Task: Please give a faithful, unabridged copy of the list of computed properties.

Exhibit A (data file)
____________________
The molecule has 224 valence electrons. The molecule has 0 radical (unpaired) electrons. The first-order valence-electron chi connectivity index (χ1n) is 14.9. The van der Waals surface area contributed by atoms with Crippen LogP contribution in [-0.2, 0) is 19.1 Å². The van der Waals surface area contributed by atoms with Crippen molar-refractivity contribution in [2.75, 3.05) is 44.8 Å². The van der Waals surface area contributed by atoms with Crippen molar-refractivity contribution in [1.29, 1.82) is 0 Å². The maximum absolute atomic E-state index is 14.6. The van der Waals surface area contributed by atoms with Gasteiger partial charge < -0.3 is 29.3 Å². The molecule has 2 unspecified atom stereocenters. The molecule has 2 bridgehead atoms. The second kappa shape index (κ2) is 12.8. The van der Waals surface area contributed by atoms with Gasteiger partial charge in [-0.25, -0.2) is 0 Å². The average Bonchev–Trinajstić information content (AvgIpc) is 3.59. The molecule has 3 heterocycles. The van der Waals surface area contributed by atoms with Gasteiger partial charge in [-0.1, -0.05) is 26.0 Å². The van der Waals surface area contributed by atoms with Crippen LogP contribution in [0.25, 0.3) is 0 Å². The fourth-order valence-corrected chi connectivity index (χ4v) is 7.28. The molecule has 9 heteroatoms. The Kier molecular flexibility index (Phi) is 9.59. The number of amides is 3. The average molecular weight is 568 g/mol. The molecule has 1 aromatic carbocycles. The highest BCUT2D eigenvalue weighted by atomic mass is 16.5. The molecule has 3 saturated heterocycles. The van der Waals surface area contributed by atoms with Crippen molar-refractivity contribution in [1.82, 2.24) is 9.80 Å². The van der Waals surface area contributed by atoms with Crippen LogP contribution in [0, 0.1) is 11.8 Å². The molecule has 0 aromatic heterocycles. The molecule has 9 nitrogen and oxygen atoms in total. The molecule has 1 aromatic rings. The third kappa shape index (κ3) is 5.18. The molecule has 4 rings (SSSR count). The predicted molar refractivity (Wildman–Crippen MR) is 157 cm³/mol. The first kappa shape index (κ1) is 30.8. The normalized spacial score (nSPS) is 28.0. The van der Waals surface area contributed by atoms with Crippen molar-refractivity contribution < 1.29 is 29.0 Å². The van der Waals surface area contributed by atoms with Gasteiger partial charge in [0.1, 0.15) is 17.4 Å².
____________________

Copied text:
The molecule has 224 valence electrons. The molecule has 0 radical (unpaired) electrons. The first-order valence-electron chi connectivity index (χ1n) is 14.9. The van der Waals surface area contributed by atoms with Crippen LogP contribution in [-0.2, 0) is 19.1 Å². The van der Waals surface area contributed by atoms with Crippen molar-refractivity contribution in [2.75, 3.05) is 44.8 Å². The van der Waals surface area contributed by atoms with Crippen molar-refractivity contribution in [1.29, 1.82) is 0 Å². The maximum absolute atomic E-state index is 14.6. The van der Waals surface area contributed by atoms with Gasteiger partial charge < -0.3 is 29.3 Å². The molecule has 2 unspecified atom stereocenters. The molecule has 2 bridgehead atoms. The second kappa shape index (κ2) is 12.8. The van der Waals surface area contributed by atoms with Gasteiger partial charge in [-0.25, -0.2) is 0 Å². The average Bonchev–Trinajstić information content (AvgIpc) is 3.59. The molecule has 3 heterocycles. The van der Waals surface area contributed by atoms with Gasteiger partial charge in [-0.1, -0.05) is 26.0 Å². The van der Waals surface area contributed by atoms with Crippen LogP contribution in [0.25, 0.3) is 0 Å². The fourth-order valence-corrected chi connectivity index (χ4v) is 7.28. The molecule has 9 heteroatoms. The Kier molecular flexibility index (Phi) is 9.59. The number of amides is 3. The average molecular weight is 568 g/mol. The molecule has 1 aromatic carbocycles. The highest BCUT2D eigenvalue weighted by atomic mass is 16.5. The molecule has 3 saturated heterocycles. The van der Waals surface area contributed by atoms with Crippen molar-refractivity contribution in [1.82, 2.24) is 9.80 Å². The van der Waals surface area contributed by atoms with Crippen LogP contribution in [0, 0.1) is 11.8 Å². The molecule has 0 aromatic heterocycles. The molecule has 9 nitrogen and oxygen atoms in total. The molecule has 1 aromatic rings. The third kappa shape index (κ3) is 5.18. The molecule has 4 rings (SSSR count). The predicted molar refractivity (Wildman–Crippen MR) is 157 cm³/mol. The first kappa shape index (κ1) is 30.8. The normalized spacial score (nSPS) is 28.0. The van der Waals surface area contributed by atoms with Crippen molar-refractivity contribution < 1.29 is 29.0 Å². The van der Waals surface area contributed by atoms with Gasteiger partial charge in [0.1, 0.15) is 17.4 Å².